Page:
“Make for the lights,” shouted Bodie, and they started running, stumbling over the ballast. There was a crunch behind them as the other man jumped out of the train and onto the stones below. Bodie turned and fired down the tunnel at him, but the glow from the train’s windows didn’t provide much illumination. The other man was luckier as both KT and Bodie were silhouetted against the distant station lights, and now the man was firing a conventional handgun, Bodie noted bitterly. He also knew that in his light-coloured suit he was presenting an irresistible target. He urged KT onwards, but the professor was tiring and running awkwardly, and their progress wasn’t fast enough.
The man fired again, his bullet hitting the tunnel brickwork uncomfortably close to where they were, and Bodie decided it was time for a change of tack. He fired again to buy them a few seconds and then pulled KT to the tunnel wall where he could see a workmen’s recess deep in the shadow. He saw KT’s anxious face looking up at him from the gloom, but silenced him with a finger to the lips. Then he turned again and took some more steps, bent double and making as much noise over the stones as he could.
The man fired a volley into the darkness, and Bodie gave a theatrical grunt and dropped to kneel on the ballast, hugging the tunnel wall, and turning as he did so to face their pursuer. He still wasn’t sure enough of his target in the blackness beyond to risk a shot, especially when KT might be injured by any ricochet.
The man kept walking up the track, clearly proceeding with caution, until Bodie heard his muffled oath of surprise as he found KT’s hiding place. That was Bodie’s chance; he launched himself off the stones, cannoning into the other man and punching his gun-hand wide, to follow through with a heavy blow to the man’s gut. The gunman staggered backward, giving Bodie the chance for a shot at him, but before he could pull the trigger the man, still toppling, tripped on the outer rail on the track and, with a startled cry, fell backwards to land on the electrified rail.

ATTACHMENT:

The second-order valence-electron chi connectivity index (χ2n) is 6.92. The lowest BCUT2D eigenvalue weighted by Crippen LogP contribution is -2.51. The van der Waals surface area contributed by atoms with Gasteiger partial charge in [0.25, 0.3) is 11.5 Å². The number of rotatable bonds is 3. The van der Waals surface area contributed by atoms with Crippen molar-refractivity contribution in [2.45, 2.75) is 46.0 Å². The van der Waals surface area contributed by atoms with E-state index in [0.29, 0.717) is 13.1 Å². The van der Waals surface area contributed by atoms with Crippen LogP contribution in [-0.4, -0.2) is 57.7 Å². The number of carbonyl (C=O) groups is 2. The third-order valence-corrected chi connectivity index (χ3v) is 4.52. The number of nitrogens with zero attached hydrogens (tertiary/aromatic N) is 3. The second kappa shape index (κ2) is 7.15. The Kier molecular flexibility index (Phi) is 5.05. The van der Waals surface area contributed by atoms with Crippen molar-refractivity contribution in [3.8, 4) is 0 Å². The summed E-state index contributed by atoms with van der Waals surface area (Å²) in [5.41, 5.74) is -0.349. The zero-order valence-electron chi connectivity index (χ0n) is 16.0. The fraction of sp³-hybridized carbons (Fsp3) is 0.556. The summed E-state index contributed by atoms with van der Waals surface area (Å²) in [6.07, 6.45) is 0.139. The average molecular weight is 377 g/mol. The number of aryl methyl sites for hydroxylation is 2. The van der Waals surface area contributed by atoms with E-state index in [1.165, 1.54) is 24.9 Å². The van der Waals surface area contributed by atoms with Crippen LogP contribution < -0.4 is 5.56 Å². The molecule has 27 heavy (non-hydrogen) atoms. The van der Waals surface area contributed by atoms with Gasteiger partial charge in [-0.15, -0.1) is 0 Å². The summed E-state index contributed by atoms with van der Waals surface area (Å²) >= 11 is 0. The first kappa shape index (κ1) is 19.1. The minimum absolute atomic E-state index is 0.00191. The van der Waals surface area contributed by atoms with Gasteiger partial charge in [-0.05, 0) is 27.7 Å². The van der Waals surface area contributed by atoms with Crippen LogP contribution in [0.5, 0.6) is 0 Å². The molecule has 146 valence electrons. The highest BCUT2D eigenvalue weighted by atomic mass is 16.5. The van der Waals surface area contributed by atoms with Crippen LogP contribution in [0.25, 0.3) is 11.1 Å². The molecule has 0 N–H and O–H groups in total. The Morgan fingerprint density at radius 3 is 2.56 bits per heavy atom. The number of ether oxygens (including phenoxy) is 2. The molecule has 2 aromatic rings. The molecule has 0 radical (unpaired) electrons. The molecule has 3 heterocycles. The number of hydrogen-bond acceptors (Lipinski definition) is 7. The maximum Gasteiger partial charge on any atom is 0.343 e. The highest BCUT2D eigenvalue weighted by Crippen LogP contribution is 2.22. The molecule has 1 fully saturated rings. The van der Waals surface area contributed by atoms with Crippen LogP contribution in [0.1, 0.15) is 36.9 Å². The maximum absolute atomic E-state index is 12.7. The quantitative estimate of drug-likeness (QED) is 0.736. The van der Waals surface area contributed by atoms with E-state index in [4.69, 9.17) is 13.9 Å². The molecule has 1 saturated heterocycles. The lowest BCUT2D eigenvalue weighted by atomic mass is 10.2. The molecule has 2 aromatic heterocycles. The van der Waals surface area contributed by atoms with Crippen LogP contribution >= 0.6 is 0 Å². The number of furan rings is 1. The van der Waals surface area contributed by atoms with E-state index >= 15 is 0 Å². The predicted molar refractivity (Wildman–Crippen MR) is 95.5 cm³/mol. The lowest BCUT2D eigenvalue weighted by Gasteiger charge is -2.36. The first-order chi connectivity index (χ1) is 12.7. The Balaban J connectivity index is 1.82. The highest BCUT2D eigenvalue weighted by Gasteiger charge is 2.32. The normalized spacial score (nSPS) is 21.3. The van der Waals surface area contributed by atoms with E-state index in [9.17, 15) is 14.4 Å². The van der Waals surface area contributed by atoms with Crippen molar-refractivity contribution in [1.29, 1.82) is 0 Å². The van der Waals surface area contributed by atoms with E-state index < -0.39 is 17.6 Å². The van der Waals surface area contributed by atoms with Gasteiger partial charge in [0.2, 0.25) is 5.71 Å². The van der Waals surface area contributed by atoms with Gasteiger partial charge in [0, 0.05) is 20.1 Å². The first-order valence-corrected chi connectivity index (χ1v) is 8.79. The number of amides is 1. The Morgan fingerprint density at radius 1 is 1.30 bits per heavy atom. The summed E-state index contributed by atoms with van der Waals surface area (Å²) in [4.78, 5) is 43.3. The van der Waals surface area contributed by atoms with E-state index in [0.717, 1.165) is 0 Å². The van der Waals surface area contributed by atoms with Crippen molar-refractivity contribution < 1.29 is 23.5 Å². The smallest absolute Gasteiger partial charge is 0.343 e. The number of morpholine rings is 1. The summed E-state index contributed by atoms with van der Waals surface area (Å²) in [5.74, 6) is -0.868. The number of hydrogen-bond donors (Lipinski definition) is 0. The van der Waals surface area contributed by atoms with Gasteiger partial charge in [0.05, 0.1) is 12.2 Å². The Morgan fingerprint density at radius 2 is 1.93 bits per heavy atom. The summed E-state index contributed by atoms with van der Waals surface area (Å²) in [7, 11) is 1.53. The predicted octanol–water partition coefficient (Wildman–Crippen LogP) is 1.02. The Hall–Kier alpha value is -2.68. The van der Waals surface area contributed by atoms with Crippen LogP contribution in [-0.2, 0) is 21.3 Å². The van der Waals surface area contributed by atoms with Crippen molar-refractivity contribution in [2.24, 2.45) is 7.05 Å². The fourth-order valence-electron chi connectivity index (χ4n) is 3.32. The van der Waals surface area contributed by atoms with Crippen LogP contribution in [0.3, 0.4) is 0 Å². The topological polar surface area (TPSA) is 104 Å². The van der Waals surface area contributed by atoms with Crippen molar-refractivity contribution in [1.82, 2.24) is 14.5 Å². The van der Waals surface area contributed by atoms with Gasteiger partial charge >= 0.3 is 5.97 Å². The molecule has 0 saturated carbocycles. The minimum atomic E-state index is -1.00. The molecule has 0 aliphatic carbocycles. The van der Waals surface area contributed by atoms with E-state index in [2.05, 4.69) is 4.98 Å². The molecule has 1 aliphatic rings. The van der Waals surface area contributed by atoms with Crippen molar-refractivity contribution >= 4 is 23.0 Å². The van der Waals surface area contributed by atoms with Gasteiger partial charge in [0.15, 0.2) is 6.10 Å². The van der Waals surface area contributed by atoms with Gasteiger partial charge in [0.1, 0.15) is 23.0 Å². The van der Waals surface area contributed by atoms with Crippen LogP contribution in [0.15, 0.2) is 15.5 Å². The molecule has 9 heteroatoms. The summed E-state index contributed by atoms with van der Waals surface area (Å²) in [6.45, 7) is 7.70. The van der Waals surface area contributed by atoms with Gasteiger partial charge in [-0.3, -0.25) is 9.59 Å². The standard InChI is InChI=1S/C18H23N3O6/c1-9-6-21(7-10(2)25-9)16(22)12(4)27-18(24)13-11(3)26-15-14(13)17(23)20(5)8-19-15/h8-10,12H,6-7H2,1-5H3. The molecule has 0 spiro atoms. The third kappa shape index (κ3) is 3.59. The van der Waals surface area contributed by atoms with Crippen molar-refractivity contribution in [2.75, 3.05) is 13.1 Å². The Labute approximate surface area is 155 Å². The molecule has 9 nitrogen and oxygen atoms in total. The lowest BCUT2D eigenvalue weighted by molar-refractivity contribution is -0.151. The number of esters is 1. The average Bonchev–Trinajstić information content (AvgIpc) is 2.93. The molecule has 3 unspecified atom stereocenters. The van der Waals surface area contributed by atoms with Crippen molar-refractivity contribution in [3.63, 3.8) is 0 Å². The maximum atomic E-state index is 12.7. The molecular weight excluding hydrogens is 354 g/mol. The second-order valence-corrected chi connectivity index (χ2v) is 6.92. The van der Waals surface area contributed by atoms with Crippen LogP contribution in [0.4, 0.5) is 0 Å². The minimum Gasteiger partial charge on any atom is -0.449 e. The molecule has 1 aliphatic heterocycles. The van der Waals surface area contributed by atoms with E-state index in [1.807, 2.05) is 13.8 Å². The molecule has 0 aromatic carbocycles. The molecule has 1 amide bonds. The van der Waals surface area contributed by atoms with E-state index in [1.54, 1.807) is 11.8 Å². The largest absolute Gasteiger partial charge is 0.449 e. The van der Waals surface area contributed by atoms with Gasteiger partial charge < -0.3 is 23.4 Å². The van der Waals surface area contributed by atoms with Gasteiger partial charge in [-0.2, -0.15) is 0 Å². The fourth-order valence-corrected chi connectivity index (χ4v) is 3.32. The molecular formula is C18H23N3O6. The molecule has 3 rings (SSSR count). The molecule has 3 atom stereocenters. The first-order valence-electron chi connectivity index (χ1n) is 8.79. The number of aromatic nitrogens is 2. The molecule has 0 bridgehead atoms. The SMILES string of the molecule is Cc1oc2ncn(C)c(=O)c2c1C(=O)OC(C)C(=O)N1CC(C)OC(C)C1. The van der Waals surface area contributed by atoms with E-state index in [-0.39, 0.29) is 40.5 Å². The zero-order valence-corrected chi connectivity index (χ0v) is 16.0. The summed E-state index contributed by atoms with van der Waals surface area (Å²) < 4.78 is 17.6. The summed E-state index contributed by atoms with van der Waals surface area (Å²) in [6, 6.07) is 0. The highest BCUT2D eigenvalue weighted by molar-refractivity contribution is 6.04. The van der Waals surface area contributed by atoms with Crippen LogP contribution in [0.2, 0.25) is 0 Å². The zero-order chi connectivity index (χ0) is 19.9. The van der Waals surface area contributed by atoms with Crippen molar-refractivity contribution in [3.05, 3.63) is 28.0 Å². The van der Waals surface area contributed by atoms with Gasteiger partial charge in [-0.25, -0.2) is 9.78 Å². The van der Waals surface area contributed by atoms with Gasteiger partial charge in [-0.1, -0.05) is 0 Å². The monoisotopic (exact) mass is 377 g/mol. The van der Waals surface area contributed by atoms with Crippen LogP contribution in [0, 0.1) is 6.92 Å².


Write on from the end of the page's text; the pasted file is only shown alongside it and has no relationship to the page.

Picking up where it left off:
There was a bang, and a shower of sparks, and the man twitched vigorously for several seconds, then lay still. The lights in the train went off; apart from the dim glow of the station lights far ahead, the tunnel was now in complete darkness. Shouts and screams of terrified, and now stranded, passengers broke through the sudden silence. Bodie stared for a moment, thunder-struck, thinking: ‘Doyle’ll never believe this!’; then he turned and ushered KT along the track, until they could climb up onto one of the platforms.
~ ~ ~
Their exploits had brought Finsbury Park Underground Station to a standstill. What with a shorting of the electrical current which had brought the whole Victoria line to a halt, a fatality, and a stranded train near the station itself, staff were stopping anyone at all going down the escalators. The two of them got some funny looks as they emerged into the crowded ticket hall, rather oily and the worse for wear, but Bodie’s fancy footwork got them away from awkward questions and into the fresh air outside, where they both gasped for a moment, still looking around worriedly. Then Bodie grabbed KT’s sleeve and they made for the overground station, racing through the unmanned barriers in the completely empty ticket hall – another benefit of single-handedly bringing the Tube system to a halt, thought Bodie, with some pride.
A suburban train stood at the platform, heading north. Bodie pushed the panting KT on board and slammed the door. Within moments, the train shuddered and started to draw out of the station. They both heaved sighs of relief, and then started chuckling at each other.
“Welcome to London,” said Bodie with a grin. Then ruefuly: “I can’t even let people know we’re on our way. My RT’s in our car in Kensington. I’m going to get a bollocking about that, and no mistake.”
“And I thought Detroit was scary,” replied a smiling KT. Then his face sobered. “But what about your colleague? Will he be okay?”